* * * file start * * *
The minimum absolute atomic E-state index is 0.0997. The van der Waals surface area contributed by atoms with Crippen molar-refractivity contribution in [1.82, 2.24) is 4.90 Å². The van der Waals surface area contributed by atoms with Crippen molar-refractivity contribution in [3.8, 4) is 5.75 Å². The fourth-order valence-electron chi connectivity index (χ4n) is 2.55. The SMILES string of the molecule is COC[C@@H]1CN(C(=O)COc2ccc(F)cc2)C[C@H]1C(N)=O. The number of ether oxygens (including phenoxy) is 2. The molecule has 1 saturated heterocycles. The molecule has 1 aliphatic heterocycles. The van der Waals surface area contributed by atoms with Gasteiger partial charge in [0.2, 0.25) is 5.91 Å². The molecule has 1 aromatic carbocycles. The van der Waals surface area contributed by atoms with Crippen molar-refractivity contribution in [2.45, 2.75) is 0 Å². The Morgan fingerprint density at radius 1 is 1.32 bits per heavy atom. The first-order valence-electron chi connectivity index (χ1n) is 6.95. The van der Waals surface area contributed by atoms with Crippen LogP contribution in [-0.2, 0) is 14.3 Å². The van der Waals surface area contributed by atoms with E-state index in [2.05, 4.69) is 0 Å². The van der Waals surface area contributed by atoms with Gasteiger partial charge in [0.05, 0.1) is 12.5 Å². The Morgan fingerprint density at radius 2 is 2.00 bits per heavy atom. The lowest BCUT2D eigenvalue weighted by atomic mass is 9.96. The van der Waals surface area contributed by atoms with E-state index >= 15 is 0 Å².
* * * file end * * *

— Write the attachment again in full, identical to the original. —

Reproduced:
The minimum absolute atomic E-state index is 0.0997. The van der Waals surface area contributed by atoms with Crippen molar-refractivity contribution in [1.82, 2.24) is 4.90 Å². The van der Waals surface area contributed by atoms with Crippen molar-refractivity contribution in [3.8, 4) is 5.75 Å². The fourth-order valence-electron chi connectivity index (χ4n) is 2.55. The SMILES string of the molecule is COC[C@@H]1CN(C(=O)COc2ccc(F)cc2)C[C@H]1C(N)=O. The number of ether oxygens (including phenoxy) is 2. The molecule has 1 saturated heterocycles. The molecule has 1 aliphatic heterocycles. The van der Waals surface area contributed by atoms with Gasteiger partial charge in [0.2, 0.25) is 5.91 Å². The molecule has 1 aromatic carbocycles. The van der Waals surface area contributed by atoms with Crippen molar-refractivity contribution in [2.45, 2.75) is 0 Å². The Morgan fingerprint density at radius 1 is 1.32 bits per heavy atom. The first-order valence-electron chi connectivity index (χ1n) is 6.95. The van der Waals surface area contributed by atoms with Crippen LogP contribution in [-0.2, 0) is 14.3 Å². The van der Waals surface area contributed by atoms with E-state index in [2.05, 4.69) is 0 Å². The van der Waals surface area contributed by atoms with Gasteiger partial charge in [0.05, 0.1) is 12.5 Å². The Morgan fingerprint density at radius 2 is 2.00 bits per heavy atom. The lowest BCUT2D eigenvalue weighted by atomic mass is 9.96. The van der Waals surface area contributed by atoms with E-state index >= 15 is 0 Å².